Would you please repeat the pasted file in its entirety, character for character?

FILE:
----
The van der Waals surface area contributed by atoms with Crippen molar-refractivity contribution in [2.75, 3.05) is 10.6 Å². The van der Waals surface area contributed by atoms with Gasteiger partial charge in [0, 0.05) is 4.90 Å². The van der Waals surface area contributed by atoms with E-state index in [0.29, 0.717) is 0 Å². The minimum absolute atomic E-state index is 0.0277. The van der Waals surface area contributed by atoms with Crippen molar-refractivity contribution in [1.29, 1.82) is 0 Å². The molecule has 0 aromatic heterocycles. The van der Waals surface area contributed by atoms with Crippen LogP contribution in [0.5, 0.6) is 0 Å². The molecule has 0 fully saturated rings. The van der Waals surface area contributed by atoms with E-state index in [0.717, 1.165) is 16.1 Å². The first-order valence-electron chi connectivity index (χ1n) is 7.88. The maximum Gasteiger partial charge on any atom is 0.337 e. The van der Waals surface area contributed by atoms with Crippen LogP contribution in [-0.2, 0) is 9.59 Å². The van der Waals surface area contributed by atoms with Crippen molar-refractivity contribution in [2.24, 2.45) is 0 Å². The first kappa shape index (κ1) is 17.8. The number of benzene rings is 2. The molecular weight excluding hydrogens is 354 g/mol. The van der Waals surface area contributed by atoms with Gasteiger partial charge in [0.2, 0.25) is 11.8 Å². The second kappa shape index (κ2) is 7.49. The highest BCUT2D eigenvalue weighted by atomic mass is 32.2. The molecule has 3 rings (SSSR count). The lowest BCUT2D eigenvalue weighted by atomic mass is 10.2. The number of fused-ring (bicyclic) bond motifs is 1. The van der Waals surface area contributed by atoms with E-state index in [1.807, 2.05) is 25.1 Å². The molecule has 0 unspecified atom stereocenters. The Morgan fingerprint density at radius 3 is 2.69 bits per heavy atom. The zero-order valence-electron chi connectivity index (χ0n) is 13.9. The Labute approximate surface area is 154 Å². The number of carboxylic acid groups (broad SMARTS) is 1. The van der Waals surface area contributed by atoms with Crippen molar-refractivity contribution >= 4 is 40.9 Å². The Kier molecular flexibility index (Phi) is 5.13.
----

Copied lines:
The van der Waals surface area contributed by atoms with Crippen molar-refractivity contribution in [2.75, 3.05) is 10.6 Å². The van der Waals surface area contributed by atoms with Gasteiger partial charge in [0, 0.05) is 4.90 Å². The van der Waals surface area contributed by atoms with E-state index in [0.29, 0.717) is 0 Å². The minimum absolute atomic E-state index is 0.0277. The van der Waals surface area contributed by atoms with Crippen molar-refractivity contribution in [1.29, 1.82) is 0 Å². The molecule has 0 aromatic heterocycles. The van der Waals surface area contributed by atoms with Crippen LogP contribution in [0.5, 0.6) is 0 Å². The molecule has 0 fully saturated rings. The van der Waals surface area contributed by atoms with E-state index in [0.717, 1.165) is 16.1 Å². The first-order valence-electron chi connectivity index (χ1n) is 7.88. The maximum Gasteiger partial charge on any atom is 0.337 e. The van der Waals surface area contributed by atoms with Crippen LogP contribution in [-0.2, 0) is 9.59 Å². The van der Waals surface area contributed by atoms with Crippen molar-refractivity contribution in [2.24, 2.45) is 0 Å². The first kappa shape index (κ1) is 17.8. The number of benzene rings is 2. The molecular weight excluding hydrogens is 354 g/mol. The van der Waals surface area contributed by atoms with Gasteiger partial charge in [0.2, 0.25) is 11.8 Å². The second kappa shape index (κ2) is 7.49. The highest BCUT2D eigenvalue weighted by atomic mass is 32.2. The molecule has 3 rings (SSSR count). The lowest BCUT2D eigenvalue weighted by atomic mass is 10.2. The number of fused-ring (bicyclic) bond motifs is 1. The van der Waals surface area contributed by atoms with E-state index in [1.807, 2.05) is 25.1 Å². The molecule has 0 unspecified atom stereocenters. The Morgan fingerprint density at radius 3 is 2.69 bits per heavy atom. The zero-order valence-electron chi connectivity index (χ0n) is 13.9. The Labute approximate surface area is 154 Å². The number of carboxylic acid groups (broad SMARTS) is 1. The van der Waals surface area contributed by atoms with Crippen molar-refractivity contribution >= 4 is 40.9 Å². The Kier molecular flexibility index (Phi) is 5.13.